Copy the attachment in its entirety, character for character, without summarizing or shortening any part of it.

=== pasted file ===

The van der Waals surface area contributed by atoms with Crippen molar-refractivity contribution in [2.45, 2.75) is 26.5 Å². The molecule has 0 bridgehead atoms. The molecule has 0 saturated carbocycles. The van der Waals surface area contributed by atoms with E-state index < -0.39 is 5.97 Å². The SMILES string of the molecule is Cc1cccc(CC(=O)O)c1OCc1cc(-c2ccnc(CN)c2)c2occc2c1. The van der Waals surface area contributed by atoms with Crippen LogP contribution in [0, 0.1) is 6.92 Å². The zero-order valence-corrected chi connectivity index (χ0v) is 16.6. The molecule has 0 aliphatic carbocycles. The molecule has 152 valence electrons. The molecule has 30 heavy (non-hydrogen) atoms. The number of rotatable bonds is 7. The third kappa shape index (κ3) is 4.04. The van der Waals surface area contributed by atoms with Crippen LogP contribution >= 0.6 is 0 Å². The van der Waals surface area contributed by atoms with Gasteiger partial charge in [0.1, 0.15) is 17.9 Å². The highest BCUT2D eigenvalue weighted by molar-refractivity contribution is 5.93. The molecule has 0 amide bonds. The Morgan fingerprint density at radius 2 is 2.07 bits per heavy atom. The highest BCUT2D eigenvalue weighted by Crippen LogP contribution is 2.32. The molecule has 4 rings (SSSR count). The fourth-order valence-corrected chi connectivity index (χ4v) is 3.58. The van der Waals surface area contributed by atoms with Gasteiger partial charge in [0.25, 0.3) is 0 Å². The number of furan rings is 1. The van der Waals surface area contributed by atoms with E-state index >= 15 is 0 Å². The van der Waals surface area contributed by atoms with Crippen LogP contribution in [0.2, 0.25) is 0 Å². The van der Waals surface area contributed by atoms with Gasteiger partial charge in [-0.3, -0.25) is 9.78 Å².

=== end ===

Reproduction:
The van der Waals surface area contributed by atoms with Crippen molar-refractivity contribution in [2.45, 2.75) is 26.5 Å². The molecule has 0 bridgehead atoms. The molecule has 0 saturated carbocycles. The van der Waals surface area contributed by atoms with E-state index < -0.39 is 5.97 Å². The SMILES string of the molecule is Cc1cccc(CC(=O)O)c1OCc1cc(-c2ccnc(CN)c2)c2occc2c1. The van der Waals surface area contributed by atoms with Crippen LogP contribution in [0, 0.1) is 6.92 Å². The zero-order valence-corrected chi connectivity index (χ0v) is 16.6. The molecule has 0 aliphatic carbocycles. The molecule has 152 valence electrons. The molecule has 30 heavy (non-hydrogen) atoms. The number of rotatable bonds is 7. The third kappa shape index (κ3) is 4.04. The van der Waals surface area contributed by atoms with Crippen LogP contribution >= 0.6 is 0 Å². The van der Waals surface area contributed by atoms with Gasteiger partial charge in [0.1, 0.15) is 17.9 Å². The highest BCUT2D eigenvalue weighted by molar-refractivity contribution is 5.93. The molecule has 0 amide bonds. The Morgan fingerprint density at radius 2 is 2.07 bits per heavy atom. The highest BCUT2D eigenvalue weighted by Crippen LogP contribution is 2.32. The molecule has 4 rings (SSSR count). The fourth-order valence-corrected chi connectivity index (χ4v) is 3.58. The van der Waals surface area contributed by atoms with Gasteiger partial charge in [0.25, 0.3) is 0 Å². The number of furan rings is 1. The van der Waals surface area contributed by atoms with E-state index >= 15 is 0 Å². The van der Waals surface area contributed by atoms with Crippen LogP contribution in [0.2, 0.25) is 0 Å². The van der Waals surface area contributed by atoms with Gasteiger partial charge in [-0.3, -0.25) is 9.78 Å².